Here’s to 2015, everyone; let’s make it the best year ever.
In You Schmooze You Win, I discussed how my most successful clients have all been involved in the selling of their product/service. Apparently, to make a lot of money, the owner of a business must spend most of his/her time selling.
But I hate to sell; I am the opposite of a salesperson. How un-salesy am I? I have gone to the same gym for 13 years. I see hundreds of people almost daily and only three of them know that I run my own business. Those three people asked me what I do for a living and I told them. I am a sales failure.
So I’ve been paying attention to exactly what my successful clients do that I don’t do, and here is the secret: They Go After The Big Fish. They figure out what companies can benefit from their product/service, and they go after the biggest ones.
- They focus on business as opposed to individuals, because businesses spend more money. B2B, baby.
- They know their own business enough to understand what companies are likely potential clients.
- They do research to determine the largest business that might become a client.
That’s step one, figuring out which Big Fish to go after, and although it’s deliberate, it’s not salesy. I can do that. Step two is a little less comfy.
- They go to Chamber of Commerce meetings, networking meetings, and any events where ANYONE from their Big Fish company might be.
- They make a point to meet anyone from their Big Fish Company
- They follow-up: they call or email the people they met. They also make sure to attend future meetings, renew the contact, and persist until they have built a relationship. Sometimes this takes years; they persist.
To me, this is all doable. It’s not as salesy as I had feared. It’s deliberate and focused, but I can do that. If I can do it, you can too. Let’s go find some Big Fish and reel them in!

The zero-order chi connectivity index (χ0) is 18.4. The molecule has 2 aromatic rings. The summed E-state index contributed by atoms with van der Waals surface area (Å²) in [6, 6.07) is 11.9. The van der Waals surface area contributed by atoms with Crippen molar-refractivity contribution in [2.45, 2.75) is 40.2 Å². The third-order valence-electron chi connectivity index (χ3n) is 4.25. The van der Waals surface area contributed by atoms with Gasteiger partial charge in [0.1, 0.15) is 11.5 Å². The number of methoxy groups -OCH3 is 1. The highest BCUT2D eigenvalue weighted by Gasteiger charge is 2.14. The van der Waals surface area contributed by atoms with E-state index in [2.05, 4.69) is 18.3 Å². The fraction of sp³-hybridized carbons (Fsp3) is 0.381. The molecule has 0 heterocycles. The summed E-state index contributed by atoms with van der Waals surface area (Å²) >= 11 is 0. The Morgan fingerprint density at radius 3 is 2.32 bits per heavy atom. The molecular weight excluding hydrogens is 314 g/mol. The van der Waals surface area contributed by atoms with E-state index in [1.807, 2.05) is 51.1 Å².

So here’s my take on the whole “under promise, over deliver” axiom: If I order something and they tell me to expect it in two weeks, but I get it in a week, I am thrilled. (They under promised and over delivered.) If they tell me to expect it in three days, but I get it in a week, I am angry. (They OVER promised and UNDER delivered.) Either way, I got it in a week. It’s just a matter of my expectations.
The baker who throws a 13th roll into your bag knows all about over delivering. So does the etsy artist who sends your new earrings wrapped in adorable packaging. They make you feel good by giving you a little something extra. And when it’s time for you to buy rolls or earrings again, you’ll likely reward them with another order.
When you are negotiating a deal with a client, be very sure you can keep your promises, no matter what calamities may arise. Often, the best way to do this is to give yourself a little wiggle room with the timing. And whether it’s about delivery, quantity, quality, presentation, or sparkling customer service; try to think of some ways to offer a little extra value to your customers. They will thank you with loyalty.